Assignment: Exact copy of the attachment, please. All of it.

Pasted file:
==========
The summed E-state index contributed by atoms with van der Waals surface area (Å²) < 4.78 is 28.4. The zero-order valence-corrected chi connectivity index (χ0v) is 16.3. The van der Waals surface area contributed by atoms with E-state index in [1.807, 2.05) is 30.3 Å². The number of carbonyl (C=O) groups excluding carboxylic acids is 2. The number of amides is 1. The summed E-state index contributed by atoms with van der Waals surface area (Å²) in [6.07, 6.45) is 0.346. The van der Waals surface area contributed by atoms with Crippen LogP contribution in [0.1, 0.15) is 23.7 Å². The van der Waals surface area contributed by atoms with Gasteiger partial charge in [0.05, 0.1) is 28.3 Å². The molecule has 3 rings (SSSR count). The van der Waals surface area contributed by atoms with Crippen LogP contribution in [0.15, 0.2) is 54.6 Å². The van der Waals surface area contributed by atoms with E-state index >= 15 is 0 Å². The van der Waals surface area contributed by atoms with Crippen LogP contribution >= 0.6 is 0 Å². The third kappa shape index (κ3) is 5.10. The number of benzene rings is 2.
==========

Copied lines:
The summed E-state index contributed by atoms with van der Waals surface area (Å²) < 4.78 is 28.4. The zero-order valence-corrected chi connectivity index (χ0v) is 16.3. The van der Waals surface area contributed by atoms with E-state index in [1.807, 2.05) is 30.3 Å². The number of carbonyl (C=O) groups excluding carboxylic acids is 2. The number of amides is 1. The summed E-state index contributed by atoms with van der Waals surface area (Å²) in [6.07, 6.45) is 0.346. The van der Waals surface area contributed by atoms with Crippen LogP contribution in [0.1, 0.15) is 23.7 Å². The van der Waals surface area contributed by atoms with Gasteiger partial charge in [0.05, 0.1) is 28.3 Å². The molecule has 3 rings (SSSR count). The van der Waals surface area contributed by atoms with Crippen LogP contribution in [0.15, 0.2) is 54.6 Å². The van der Waals surface area contributed by atoms with E-state index >= 15 is 0 Å². The van der Waals surface area contributed by atoms with Crippen LogP contribution >= 0.6 is 0 Å². The third kappa shape index (κ3) is 5.10. The number of benzene rings is 2.